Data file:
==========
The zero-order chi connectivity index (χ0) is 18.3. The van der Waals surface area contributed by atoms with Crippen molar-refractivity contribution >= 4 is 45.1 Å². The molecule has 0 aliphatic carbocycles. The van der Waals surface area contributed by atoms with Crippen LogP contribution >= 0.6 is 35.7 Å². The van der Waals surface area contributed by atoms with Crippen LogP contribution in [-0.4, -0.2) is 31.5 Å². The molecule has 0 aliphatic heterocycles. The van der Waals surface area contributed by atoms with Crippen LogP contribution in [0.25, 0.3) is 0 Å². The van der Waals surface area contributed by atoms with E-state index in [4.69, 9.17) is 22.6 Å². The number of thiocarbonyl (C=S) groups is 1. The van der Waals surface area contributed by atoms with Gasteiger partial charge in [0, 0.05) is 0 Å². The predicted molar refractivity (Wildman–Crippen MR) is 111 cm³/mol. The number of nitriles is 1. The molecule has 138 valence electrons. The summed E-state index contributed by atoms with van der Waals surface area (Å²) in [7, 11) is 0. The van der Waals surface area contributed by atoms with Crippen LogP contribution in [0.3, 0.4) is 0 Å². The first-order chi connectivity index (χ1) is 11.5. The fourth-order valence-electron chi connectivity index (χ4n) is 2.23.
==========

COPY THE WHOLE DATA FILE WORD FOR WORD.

The zero-order chi connectivity index (χ0) is 18.3. The van der Waals surface area contributed by atoms with Crippen molar-refractivity contribution >= 4 is 45.1 Å². The molecule has 0 aliphatic carbocycles. The van der Waals surface area contributed by atoms with Crippen LogP contribution >= 0.6 is 35.7 Å². The van der Waals surface area contributed by atoms with Crippen LogP contribution in [-0.4, -0.2) is 31.5 Å². The molecule has 0 aliphatic heterocycles. The van der Waals surface area contributed by atoms with Crippen LogP contribution in [0.25, 0.3) is 0 Å². The van der Waals surface area contributed by atoms with E-state index in [4.69, 9.17) is 22.6 Å². The number of thiocarbonyl (C=S) groups is 1. The van der Waals surface area contributed by atoms with Gasteiger partial charge in [0, 0.05) is 0 Å². The predicted molar refractivity (Wildman–Crippen MR) is 111 cm³/mol. The number of nitriles is 1. The molecule has 138 valence electrons. The summed E-state index contributed by atoms with van der Waals surface area (Å²) in [7, 11) is 0. The van der Waals surface area contributed by atoms with Crippen LogP contribution in [0.3, 0.4) is 0 Å². The first-order chi connectivity index (χ1) is 11.5. The fourth-order valence-electron chi connectivity index (χ4n) is 2.23.